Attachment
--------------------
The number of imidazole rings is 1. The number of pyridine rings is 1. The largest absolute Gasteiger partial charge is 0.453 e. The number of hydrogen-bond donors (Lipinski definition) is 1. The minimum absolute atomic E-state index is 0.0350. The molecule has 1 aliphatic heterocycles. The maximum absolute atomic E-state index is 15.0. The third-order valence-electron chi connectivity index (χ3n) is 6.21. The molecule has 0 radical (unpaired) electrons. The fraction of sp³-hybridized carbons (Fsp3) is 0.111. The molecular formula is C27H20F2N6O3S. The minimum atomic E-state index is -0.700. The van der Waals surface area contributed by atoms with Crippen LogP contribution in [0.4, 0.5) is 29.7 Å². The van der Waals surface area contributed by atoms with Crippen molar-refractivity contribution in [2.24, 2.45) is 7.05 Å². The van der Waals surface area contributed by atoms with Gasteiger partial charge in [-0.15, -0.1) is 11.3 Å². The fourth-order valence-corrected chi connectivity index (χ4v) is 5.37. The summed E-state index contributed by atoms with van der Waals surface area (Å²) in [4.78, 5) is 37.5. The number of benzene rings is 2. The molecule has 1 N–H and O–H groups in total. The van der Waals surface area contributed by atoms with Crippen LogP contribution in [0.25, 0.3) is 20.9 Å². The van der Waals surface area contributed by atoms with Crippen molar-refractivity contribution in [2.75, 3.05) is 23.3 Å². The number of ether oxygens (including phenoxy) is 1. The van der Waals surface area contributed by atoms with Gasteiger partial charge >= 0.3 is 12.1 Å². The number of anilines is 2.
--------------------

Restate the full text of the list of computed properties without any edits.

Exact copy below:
The number of imidazole rings is 1. The number of pyridine rings is 1. The largest absolute Gasteiger partial charge is 0.453 e. The number of hydrogen-bond donors (Lipinski definition) is 1. The minimum absolute atomic E-state index is 0.0350. The molecule has 1 aliphatic heterocycles. The maximum absolute atomic E-state index is 15.0. The third-order valence-electron chi connectivity index (χ3n) is 6.21. The molecule has 0 radical (unpaired) electrons. The fraction of sp³-hybridized carbons (Fsp3) is 0.111. The molecular formula is C27H20F2N6O3S. The minimum atomic E-state index is -0.700. The van der Waals surface area contributed by atoms with Crippen LogP contribution in [0.4, 0.5) is 29.7 Å². The van der Waals surface area contributed by atoms with Crippen molar-refractivity contribution in [2.24, 2.45) is 7.05 Å². The van der Waals surface area contributed by atoms with Gasteiger partial charge in [-0.15, -0.1) is 11.3 Å². The fourth-order valence-corrected chi connectivity index (χ4v) is 5.37. The summed E-state index contributed by atoms with van der Waals surface area (Å²) in [4.78, 5) is 37.5. The number of benzene rings is 2. The molecule has 1 N–H and O–H groups in total. The van der Waals surface area contributed by atoms with Crippen LogP contribution in [0.25, 0.3) is 20.9 Å². The van der Waals surface area contributed by atoms with Crippen molar-refractivity contribution in [2.75, 3.05) is 23.3 Å². The number of ether oxygens (including phenoxy) is 1. The van der Waals surface area contributed by atoms with Gasteiger partial charge >= 0.3 is 12.1 Å². The number of anilines is 2.